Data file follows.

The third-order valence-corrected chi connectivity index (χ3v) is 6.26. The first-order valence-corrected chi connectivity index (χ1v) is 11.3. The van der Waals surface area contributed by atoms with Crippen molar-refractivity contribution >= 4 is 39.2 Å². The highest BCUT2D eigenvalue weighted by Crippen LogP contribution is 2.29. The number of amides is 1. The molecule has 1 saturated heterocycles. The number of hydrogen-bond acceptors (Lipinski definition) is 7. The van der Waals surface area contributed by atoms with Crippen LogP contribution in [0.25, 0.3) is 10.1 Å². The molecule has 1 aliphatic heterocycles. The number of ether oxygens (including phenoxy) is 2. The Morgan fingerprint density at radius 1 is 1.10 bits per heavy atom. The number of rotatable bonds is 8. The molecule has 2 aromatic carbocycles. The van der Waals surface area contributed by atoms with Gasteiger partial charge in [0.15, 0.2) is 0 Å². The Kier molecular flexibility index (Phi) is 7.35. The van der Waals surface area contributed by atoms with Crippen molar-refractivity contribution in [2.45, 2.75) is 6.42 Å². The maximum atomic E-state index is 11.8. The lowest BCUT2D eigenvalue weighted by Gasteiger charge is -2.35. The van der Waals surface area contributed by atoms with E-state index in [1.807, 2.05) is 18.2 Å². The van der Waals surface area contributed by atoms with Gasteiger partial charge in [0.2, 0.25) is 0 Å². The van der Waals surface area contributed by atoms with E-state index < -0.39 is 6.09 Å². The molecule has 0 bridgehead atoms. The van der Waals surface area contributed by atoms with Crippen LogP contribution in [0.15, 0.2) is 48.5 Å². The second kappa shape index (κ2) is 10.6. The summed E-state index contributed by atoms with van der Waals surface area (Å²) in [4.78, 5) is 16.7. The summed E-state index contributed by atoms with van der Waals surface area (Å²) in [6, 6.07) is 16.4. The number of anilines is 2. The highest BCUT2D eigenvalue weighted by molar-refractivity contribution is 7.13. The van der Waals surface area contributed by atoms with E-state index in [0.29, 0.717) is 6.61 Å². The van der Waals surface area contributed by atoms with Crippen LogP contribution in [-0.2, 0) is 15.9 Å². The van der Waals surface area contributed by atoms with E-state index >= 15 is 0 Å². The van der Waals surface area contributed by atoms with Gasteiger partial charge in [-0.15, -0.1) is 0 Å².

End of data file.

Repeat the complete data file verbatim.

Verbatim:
The third-order valence-corrected chi connectivity index (χ3v) is 6.26. The first-order valence-corrected chi connectivity index (χ1v) is 11.3. The van der Waals surface area contributed by atoms with Crippen molar-refractivity contribution >= 4 is 39.2 Å². The highest BCUT2D eigenvalue weighted by Crippen LogP contribution is 2.29. The number of amides is 1. The molecule has 1 saturated heterocycles. The number of hydrogen-bond acceptors (Lipinski definition) is 7. The van der Waals surface area contributed by atoms with Crippen LogP contribution in [0.25, 0.3) is 10.1 Å². The molecule has 1 aliphatic heterocycles. The number of ether oxygens (including phenoxy) is 2. The Morgan fingerprint density at radius 1 is 1.10 bits per heavy atom. The number of rotatable bonds is 8. The molecule has 2 aromatic carbocycles. The van der Waals surface area contributed by atoms with Gasteiger partial charge in [0.15, 0.2) is 0 Å². The Kier molecular flexibility index (Phi) is 7.35. The van der Waals surface area contributed by atoms with Crippen molar-refractivity contribution in [2.45, 2.75) is 6.42 Å². The maximum atomic E-state index is 11.8. The lowest BCUT2D eigenvalue weighted by Gasteiger charge is -2.35. The van der Waals surface area contributed by atoms with E-state index in [1.807, 2.05) is 18.2 Å². The van der Waals surface area contributed by atoms with Gasteiger partial charge in [0.2, 0.25) is 0 Å². The van der Waals surface area contributed by atoms with E-state index < -0.39 is 6.09 Å². The molecule has 0 bridgehead atoms. The van der Waals surface area contributed by atoms with Crippen LogP contribution in [0.15, 0.2) is 48.5 Å². The second kappa shape index (κ2) is 10.6. The summed E-state index contributed by atoms with van der Waals surface area (Å²) in [4.78, 5) is 16.7. The summed E-state index contributed by atoms with van der Waals surface area (Å²) in [6, 6.07) is 16.4. The number of anilines is 2. The highest BCUT2D eigenvalue weighted by molar-refractivity contribution is 7.13. The van der Waals surface area contributed by atoms with E-state index in [0.29, 0.717) is 6.61 Å². The van der Waals surface area contributed by atoms with Crippen LogP contribution in [-0.2, 0) is 15.9 Å². The van der Waals surface area contributed by atoms with E-state index >= 15 is 0 Å². The van der Waals surface area contributed by atoms with Gasteiger partial charge in [-0.15, -0.1) is 0 Å².